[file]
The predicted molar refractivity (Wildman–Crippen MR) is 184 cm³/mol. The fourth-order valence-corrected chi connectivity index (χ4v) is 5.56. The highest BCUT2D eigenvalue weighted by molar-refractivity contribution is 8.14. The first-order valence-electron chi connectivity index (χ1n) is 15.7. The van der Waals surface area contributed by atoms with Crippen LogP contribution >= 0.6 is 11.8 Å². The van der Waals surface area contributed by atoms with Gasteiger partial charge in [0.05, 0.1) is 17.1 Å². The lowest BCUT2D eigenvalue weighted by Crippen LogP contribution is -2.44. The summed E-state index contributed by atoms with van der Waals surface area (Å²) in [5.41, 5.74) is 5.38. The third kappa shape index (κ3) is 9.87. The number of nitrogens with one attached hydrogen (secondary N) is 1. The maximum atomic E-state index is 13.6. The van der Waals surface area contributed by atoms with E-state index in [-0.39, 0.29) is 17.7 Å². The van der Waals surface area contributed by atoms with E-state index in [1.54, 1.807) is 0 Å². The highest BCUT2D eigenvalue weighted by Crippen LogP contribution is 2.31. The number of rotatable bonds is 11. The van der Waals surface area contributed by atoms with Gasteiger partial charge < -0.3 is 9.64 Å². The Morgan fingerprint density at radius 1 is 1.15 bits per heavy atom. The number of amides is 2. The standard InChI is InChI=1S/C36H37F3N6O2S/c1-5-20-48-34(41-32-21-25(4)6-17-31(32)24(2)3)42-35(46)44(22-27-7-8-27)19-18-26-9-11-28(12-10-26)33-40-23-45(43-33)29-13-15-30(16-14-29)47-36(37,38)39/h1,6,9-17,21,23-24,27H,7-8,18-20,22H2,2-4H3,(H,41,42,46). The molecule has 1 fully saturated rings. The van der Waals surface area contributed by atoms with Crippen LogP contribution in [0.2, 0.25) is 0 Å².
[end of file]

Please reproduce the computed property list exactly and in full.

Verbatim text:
The predicted molar refractivity (Wildman–Crippen MR) is 184 cm³/mol. The fourth-order valence-corrected chi connectivity index (χ4v) is 5.56. The highest BCUT2D eigenvalue weighted by molar-refractivity contribution is 8.14. The first-order valence-electron chi connectivity index (χ1n) is 15.7. The van der Waals surface area contributed by atoms with Crippen LogP contribution >= 0.6 is 11.8 Å². The van der Waals surface area contributed by atoms with Gasteiger partial charge in [0.05, 0.1) is 17.1 Å². The lowest BCUT2D eigenvalue weighted by Crippen LogP contribution is -2.44. The summed E-state index contributed by atoms with van der Waals surface area (Å²) in [5.41, 5.74) is 5.38. The third kappa shape index (κ3) is 9.87. The number of nitrogens with one attached hydrogen (secondary N) is 1. The maximum atomic E-state index is 13.6. The van der Waals surface area contributed by atoms with E-state index in [-0.39, 0.29) is 17.7 Å². The van der Waals surface area contributed by atoms with E-state index in [1.54, 1.807) is 0 Å². The highest BCUT2D eigenvalue weighted by Crippen LogP contribution is 2.31. The number of rotatable bonds is 11. The van der Waals surface area contributed by atoms with Gasteiger partial charge < -0.3 is 9.64 Å². The Morgan fingerprint density at radius 1 is 1.15 bits per heavy atom. The number of amides is 2. The standard InChI is InChI=1S/C36H37F3N6O2S/c1-5-20-48-34(41-32-21-25(4)6-17-31(32)24(2)3)42-35(46)44(22-27-7-8-27)19-18-26-9-11-28(12-10-26)33-40-23-45(43-33)29-13-15-30(16-14-29)47-36(37,38)39/h1,6,9-17,21,23-24,27H,7-8,18-20,22H2,2-4H3,(H,41,42,46). The molecule has 1 fully saturated rings. The van der Waals surface area contributed by atoms with Crippen LogP contribution in [0.2, 0.25) is 0 Å².